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How to Plant & Care for a Magnolia Tree

By Kimberly Sharpe ; Updated September 21, 2017
Magnolia tree blossoms
magnolia tree image by Liz Van Steenburgh from Fotolia.com

The magnolia grows as a tree or a shrub. There are about 80 magnolia varieties and hundreds of cultivars. The magnolia family can be traced back 36 million to 58 million years ago by fossil dating, according to the University of Florida. The magnolia comes in both evergreen and deciduous varieties. The trees and shrubs are grown for their large, fragrant flowers that appear on the tree in the spring often before the foliage even materializes on some varieties. Magnolias are not picky about soil and grow widely throughout the Eastern United States.

Select magnolia varieties that are grown in your area. Many magnolias are cold tolerant and others prefer tropical weather conditions. Try to purchase 2-year-old trees in a root ball wrapped in burlap or planted in a container. Bare-root trees should be avoided because the magnolia has tender roots that can easily be damaged when planting.

Plant magnolias in a sunny location in the early spring. Magnolias should be planted in well-drained soil. Make sure that the area offers ample space for the magnolia to grow and have air circulation. Consider the magnolia's mature size. Many species are quite large and others are small.

Dig a hole that is at least twice the size of the magnolia's root ball. Mix organic material such as peat moss into the garden soil at a ratio of 50 percent peat moss mixed with 50 percent garden soil. Remove the burlap wrap on the root ball if the tree is wrapped in burlap. If the tree is in a container then carefully lift the tree from the container or cut the container away.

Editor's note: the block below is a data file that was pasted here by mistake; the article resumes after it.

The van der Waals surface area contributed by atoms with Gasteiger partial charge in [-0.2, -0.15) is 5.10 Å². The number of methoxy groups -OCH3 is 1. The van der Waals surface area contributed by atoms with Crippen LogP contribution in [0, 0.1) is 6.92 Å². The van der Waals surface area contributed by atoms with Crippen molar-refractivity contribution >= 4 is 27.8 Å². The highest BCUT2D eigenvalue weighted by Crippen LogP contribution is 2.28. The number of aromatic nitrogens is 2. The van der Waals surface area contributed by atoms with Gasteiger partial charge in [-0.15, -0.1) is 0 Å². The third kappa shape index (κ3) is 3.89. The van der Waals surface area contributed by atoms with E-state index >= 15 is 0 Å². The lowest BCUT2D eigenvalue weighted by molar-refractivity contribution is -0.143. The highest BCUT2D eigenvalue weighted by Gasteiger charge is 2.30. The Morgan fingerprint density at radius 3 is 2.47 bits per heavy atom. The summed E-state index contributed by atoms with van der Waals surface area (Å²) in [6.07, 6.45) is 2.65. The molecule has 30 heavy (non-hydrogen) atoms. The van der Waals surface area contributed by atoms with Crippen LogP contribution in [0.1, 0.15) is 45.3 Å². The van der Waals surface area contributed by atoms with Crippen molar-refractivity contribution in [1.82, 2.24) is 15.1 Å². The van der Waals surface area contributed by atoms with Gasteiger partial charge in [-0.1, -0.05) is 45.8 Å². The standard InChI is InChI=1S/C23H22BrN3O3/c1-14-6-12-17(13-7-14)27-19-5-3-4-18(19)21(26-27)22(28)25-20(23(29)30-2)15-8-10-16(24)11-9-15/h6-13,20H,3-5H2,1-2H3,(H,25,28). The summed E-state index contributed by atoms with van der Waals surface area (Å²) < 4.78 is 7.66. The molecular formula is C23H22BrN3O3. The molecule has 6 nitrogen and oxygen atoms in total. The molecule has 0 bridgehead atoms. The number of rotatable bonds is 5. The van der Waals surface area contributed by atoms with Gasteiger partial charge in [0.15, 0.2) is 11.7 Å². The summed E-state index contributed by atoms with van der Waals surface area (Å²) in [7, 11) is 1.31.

Set the tree into the freshly dug hole carefully. The top of the root ball should be at ground level when planting. Press the soil and peat moss firmly around the magnolia tree's root system. Make sure all air pockets are removed as you tamp down the soil. Water the tree thoroughly.

Place 3 to 4 inches of peat moss around the base of the magnolia tree to prevent weed growth and help the soil stay moist. Peat moss, bark chips, leaf mulch, recycled plastic, sawdust or pine needles are ideal mulches.

Water the magnolia tree once a week. The magnolia should have at least 1 inch of water per week to thrive.

Fertilize using a 10-10-10 fertilizer. Fertilize in the spring when flower buds first appear. Follow the directions on the fertilizer label for application instructions. Water the fertilizer into the soil thoroughly.

Prune the magnolia tree in the spring using loppers or a chainsaw if the tree is large. Simply remove any dead limbs. Most magnolias grow limbs on the trunk that can go all the way to the ground. Remove the limbs to form a singular trunk if this is the look that you desire. The magnolia can also be successfully grown as an espalier.

 

Things You Will Need

  • Mulch
  • Peat moss
  • Fertilizer 10-10-10
  • Loppers
  • Chainsaw

Tips

  • Magnolias have very shallow roots so be careful when hoeing or removing weeds around the base of the tree.
  • The magnolia tree suffers from no real pests or diseases, according to the University of Minnesota.

About the Author

 

Based in Oregon, Kimberly Sharpe has been a writer since 2006. She writes for numerous online publications. Her writing has a strong focus on home improvement, gardening, parenting, pets and travel. She has traveled extensively to such places as India and Sri Lanka to widen and enhance her writing and knowledge base.